Don't Assume...It Makes (well, you know the rest)

August 12, 2010

So, I'm worn out and I'm beginning to remember why I wanted summer break to start and the kids haven't even shown up yet!  Yesterday we sat in meetings all day and, let me tell you, that is exhausting.  Today was better.  I think I may have been hovering right on top of the proverbial line during our department meeting.  People never need to worry about what I think; I will tell them.  It works both ways; they can tell me, too : )

I did have a couple of unexpected experiences today that might be worth sharing.  The first occurred this afternoon after our last meeting wrapped up.  My principal spoke to us for a few minutes and explained what we were going to do and then he led us on a little field trip across the parking lot to a house our district purchased a few months ago.  I would imagine we bought this with the intention of using the lot for additional parking at some point, but that's pure speculation and really beside the point.  The district administration had allowed the family living there to remain for a few months, I guess until they found another place since we weren't starting any construction immediately.  Well, the family left yesterday after calling and saying they were just going to go ahead and go and leave what they had behind because they didn't have much anyway. 

I should get to the point -- I tend to think everyone needs all the background information...  One of our students (the identity wasn't shared) was living here yesterday and had lived here at least since last school year.  We were to walk in the front door, walk through the house, and exit the back door.  From the yard it was obvious that this might be difficult.  There was trash and litter from the front porch to the street and the smell started about 3 feet from the door.  I know that people live like this; I know it.  And, I have seen "poor" people's homes before.  I had not ever seen a house like this.  The only furniture to speak of was a small bookshelf in the living room and two twin mattresses thrown on the floor in the back bedroom.  If there was anything else, I missed it.  Everything these folks owned was lying in the floor -- every inch of floor.  I do not remember seeing any appliances in the kitchen.  We didn't see the bathroom and I am thankful for that.  The closest visual comparison I can think of to make is to recall what you've seen on Hoarders, but know that underneath the junk there is no actual functioning household stuff. 

My first thought was that my big girls need to see this.  If our afternoon and evening were not already packed, I would have taken them this afternoon.  Instead, I told them about it while we drove to Parker's open house.  Molly was very quiet; PJB looked like she could cry.  We tell our girls all the time that they have it pretty good and I don't know that they really believe us.  The kid who lived here wasn't complaining about not having the new shoes she wanted or pouting because she doesn't have an iPhone.  The kid who lived here probably didn't even complain about not having sheets on her mattress on the floor of a filthy room in a tiny house full of trash.  This little field trip across the parking lot today has weighed heavily on my heart all afternoon and evening.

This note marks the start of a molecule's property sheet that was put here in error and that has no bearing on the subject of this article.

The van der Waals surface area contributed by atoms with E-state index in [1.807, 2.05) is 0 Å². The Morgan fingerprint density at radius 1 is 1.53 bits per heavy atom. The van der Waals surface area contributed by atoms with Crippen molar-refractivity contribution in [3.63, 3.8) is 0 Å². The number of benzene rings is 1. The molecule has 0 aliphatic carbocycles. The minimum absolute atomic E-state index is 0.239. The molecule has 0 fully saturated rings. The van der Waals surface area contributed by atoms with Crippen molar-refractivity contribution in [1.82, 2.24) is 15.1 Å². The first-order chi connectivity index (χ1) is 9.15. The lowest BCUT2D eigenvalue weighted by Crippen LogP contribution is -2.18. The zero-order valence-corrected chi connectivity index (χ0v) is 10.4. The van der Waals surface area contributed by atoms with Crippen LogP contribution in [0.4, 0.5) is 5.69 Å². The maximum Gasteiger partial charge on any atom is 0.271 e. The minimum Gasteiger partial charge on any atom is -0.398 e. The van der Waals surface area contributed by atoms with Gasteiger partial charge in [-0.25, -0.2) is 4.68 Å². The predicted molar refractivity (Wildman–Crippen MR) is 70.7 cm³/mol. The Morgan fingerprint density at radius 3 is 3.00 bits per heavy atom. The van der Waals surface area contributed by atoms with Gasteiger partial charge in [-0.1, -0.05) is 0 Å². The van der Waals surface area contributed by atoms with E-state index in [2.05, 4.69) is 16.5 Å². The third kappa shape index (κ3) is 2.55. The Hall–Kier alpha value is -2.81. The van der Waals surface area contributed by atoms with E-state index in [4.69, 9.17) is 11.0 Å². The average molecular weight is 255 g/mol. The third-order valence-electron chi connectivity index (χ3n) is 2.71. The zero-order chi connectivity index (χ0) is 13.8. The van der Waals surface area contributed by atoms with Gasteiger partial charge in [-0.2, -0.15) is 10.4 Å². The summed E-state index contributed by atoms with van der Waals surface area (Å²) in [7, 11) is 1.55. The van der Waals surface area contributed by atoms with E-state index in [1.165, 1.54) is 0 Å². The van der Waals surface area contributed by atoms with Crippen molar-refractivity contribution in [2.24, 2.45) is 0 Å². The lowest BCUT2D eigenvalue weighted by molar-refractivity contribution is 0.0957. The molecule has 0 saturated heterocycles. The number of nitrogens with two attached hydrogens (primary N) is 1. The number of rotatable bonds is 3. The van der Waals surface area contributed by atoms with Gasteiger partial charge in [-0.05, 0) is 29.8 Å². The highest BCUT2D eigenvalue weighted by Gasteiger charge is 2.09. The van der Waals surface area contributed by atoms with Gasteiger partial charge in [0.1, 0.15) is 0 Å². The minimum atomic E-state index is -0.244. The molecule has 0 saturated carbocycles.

Then, after running to open house, tumbling, Lilah's sitter, and finally home to change clothes, I was back at AHS for our open house.  Summer work for my PreAP kids was due the 4th and I was missing several students' work.  Good teacher that I am, I pulled schedules today and wrote those kids a note to please see me tonight.  One of the offenders popped in with her parents and she apologized for not having turned it in; she thought it was due on the first day.  It took one look at her mom to see they'd had a rough summer -- the do-rag on her head and her flat chest gave it away.  Mom is fighting cancer (great attitude BTW) and so this kiddo has spent her summer taking care of the house and her mom.   Her work is finished, but she'd just gotten the date wrong.  No worries, kid!  Bring it the first day.

As teachers, we say things like, "Some of these kids have it so rough," and "For some students, school is the best part of their day."  We say we know this exists, but do we really?   Now I do.  The child in the first situation is up against more barriers to success than anyone in our country should be.  The second kiddo's heart is probably breaking over and over again.  My girls won't be complaining about their circumstances for a while.  I won't be entertaining any whining about what they lack or what they're required to do. 

Thank You, Father, for my house -- for the physical structure that is clean and cool and comfortable.  Thank You, Father, for my home -- for the faith, hope, and love that abide here.  Thank You, Father, for our health and well-being -- we are beyond blessed!

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